I got one last ride in two night ago on Maggie. Since we were short on time and bad weather was rolling in, I opted to do a few hill intervals with her. I had the perfect training hill in mind over at the state land.It's good footing and it starts out steep, levels off , then goes up again for about a 1/4 mile. I thought we would just cruise up it at a big trot 3- or 4 times or for a 20-30 minute time period, which ever came first. Maggie decided she wanted to try to qualify as track pony and wanted to gallop up the hill. After a few strides I thought "surely, she'll tire enough and let up into a trot".. I was wrong. When the hill leveled off a bit , she just gathered herself up more and galloped even harder on the second part of the hill. I chalked it up to blowing off some steam but after she did this two more times, I was beginning to wonder. The 4 time up she did finally trot most of it and at that point I decided she had had enough. Her recoveries were pretty decent , to my surprise. She did hit 220 at the top on the second run but she recovered in under a minute to 117 and by two minutes she was down under 100.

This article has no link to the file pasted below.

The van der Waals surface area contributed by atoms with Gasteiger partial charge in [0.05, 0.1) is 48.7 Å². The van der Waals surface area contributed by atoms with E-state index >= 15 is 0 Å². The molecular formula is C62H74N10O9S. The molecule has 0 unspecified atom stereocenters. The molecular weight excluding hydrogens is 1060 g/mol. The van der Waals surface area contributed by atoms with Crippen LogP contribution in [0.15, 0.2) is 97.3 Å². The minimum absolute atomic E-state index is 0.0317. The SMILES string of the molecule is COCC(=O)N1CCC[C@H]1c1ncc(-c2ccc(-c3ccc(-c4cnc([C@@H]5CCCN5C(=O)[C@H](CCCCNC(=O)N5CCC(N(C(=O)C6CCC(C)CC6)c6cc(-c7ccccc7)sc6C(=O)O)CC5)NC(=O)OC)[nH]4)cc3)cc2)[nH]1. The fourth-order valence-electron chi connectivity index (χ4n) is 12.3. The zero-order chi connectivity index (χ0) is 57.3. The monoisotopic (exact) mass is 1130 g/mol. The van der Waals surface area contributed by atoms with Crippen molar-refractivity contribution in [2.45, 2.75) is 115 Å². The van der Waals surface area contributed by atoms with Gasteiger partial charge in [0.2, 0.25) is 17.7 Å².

She was still pretty energetic after all of this so I decided to take her for an easy jog and do a quick loop before we headed back. The weather was holding. We trotted along and pretty soon came upon a stump that had been pulled onto the trail and had been torn apart... that's a positive bear sign and I had been this way only two days before so it was a recent bear sign. hmmmm...

Keep trotting but now add singing and loud talking as well....